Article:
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A visit to the Motion Picture Association of America in Washington, D.C., Feb. 7, proved to be a chance of a lifetime for a handful of wounded warriors from Walter Reed National Military Medical Center (WRNMMC) — an opportunity to screen a new movie before it opened in theatres, and to hold an actual Oscar statuette.

“No one really gets a chance to hold an Oscar. This is the first time the Oscars have ever let one of these out of their sight,” explained comedian Angie Greenup, one of two Oscar Road Trip reporters hired by the Academy Awards to bring the gold statuette to fans across the country on a 21-day tour before it arrived on the Hollywood red carpet for the 85th Academy Awards presentation Feb. 24.

Greenup called the trip to Washington and visit with wounded warriors one of the most memorable of the 12-city tour. “This, here, is pretty amazing,” she said. “What wounded warriors have done for everybody here and for our country, just doing something like this and making everyone smile means a lot to us.”

And a smile goes a long way for Olga Page, who joined her husband Army Col. Benjamin Page at the movie screening coordinated by the Warrior Family Coordination Cell (WFCC) at WRNMMC.

“I haven’t laughed in a long time,” said Page, who explained she has spent the last year with her husband during his recovery at Walter Reed Bethesda. She said they take the tiring, stressful recovery day-by-day, with gratitude. The military spouse explained she canceled an appointment for herself to bring her husband to the movies for another kind of medicine: a dose of laughter.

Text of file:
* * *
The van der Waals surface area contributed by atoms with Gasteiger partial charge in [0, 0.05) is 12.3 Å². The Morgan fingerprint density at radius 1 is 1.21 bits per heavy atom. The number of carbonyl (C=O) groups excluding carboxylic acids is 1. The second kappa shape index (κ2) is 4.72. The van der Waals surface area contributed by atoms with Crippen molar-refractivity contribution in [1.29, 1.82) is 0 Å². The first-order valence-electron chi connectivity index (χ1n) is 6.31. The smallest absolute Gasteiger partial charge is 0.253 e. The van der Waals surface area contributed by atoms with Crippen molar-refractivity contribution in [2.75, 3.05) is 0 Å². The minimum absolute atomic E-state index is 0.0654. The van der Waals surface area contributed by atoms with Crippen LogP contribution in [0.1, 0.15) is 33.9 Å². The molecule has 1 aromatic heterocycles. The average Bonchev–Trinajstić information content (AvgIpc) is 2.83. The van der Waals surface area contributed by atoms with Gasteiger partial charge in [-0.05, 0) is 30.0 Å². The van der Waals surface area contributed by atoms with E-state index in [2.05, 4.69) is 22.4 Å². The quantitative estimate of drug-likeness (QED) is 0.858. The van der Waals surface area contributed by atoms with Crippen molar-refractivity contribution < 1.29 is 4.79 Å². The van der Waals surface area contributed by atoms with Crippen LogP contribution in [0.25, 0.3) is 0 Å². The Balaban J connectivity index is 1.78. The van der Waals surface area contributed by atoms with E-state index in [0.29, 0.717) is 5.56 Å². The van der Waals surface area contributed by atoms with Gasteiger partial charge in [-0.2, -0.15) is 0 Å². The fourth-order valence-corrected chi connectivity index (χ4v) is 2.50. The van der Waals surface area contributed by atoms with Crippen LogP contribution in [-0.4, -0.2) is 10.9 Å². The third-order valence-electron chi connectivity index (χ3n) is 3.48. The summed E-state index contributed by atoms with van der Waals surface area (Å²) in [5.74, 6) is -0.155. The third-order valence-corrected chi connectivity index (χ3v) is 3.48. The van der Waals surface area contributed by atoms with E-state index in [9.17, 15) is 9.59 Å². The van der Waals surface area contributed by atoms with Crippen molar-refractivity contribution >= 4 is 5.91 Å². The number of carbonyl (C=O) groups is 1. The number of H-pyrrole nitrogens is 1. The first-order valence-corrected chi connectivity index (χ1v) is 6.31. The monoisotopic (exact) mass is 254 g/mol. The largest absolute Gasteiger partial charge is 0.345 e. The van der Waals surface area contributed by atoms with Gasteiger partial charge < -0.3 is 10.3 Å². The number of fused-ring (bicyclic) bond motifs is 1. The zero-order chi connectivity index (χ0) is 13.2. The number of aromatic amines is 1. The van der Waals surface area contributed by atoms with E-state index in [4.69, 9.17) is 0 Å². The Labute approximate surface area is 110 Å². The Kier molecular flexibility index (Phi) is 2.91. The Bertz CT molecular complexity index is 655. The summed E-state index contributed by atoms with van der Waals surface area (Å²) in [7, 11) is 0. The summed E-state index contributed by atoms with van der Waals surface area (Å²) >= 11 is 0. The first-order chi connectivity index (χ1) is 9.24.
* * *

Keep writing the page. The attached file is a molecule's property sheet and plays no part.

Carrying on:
The colonel flashed a quick smile with a twinkle in his eyes as he held the golden Oscar statuette in his left hand with help from his wife, a walking cane in his right.

“It’s a release to me to … get him smiling and have a good time,” explained the native of Panama. “To see my husband smile makes me happy,” said Page, who participates in WFCC movie outings with her husband once a month.

Alexandra Bitonti, an event coordinator with the WFCC, estimated the department offers between four and ten different events each week for wounded warriors and their families. She recalled a particularly memorable outing to a Washington Nationals baseball game that gathered the wounded warriors and service members with their group behind home plate, to a standing ovation and applause from the stadium.

“I think it shows them their country is proud of them and recognizes the sacrifices they’ve made,” Bitonti said.

There are two important aspects of outings his department coordinates for wounded, ill and injured service members and their family members, according to Navy Capt. Thomas A. Craig, director of the WFCC. The first is re-immersion back into society.

“Our microcosm on [the medical] campus is not like the community outside the fence. Excursions like this help our warriors travel as a group, a custom that military service members are comfortable with, into various social situations,” Craig said. “Allowing our warriors to go out in support groups of warriors and family members, allows them to gradually immerse themselves into our community.”

Re-forming bonds with family members and forging bonds with other warriors is the second important aspect of events sponsored by WFCC, Craig explained.

Spc. Kerry Bartholomew, an activated Army reservist with the 72nd Field Artillery Brigade at Fort Dix, N.J., attended the Oscar/movie screening. “I’m kind of an isolator, so it helps me to socialize, gets me out of my room, gets me out into the sunshine and meet new people, people that I have stuff in common with,” he said.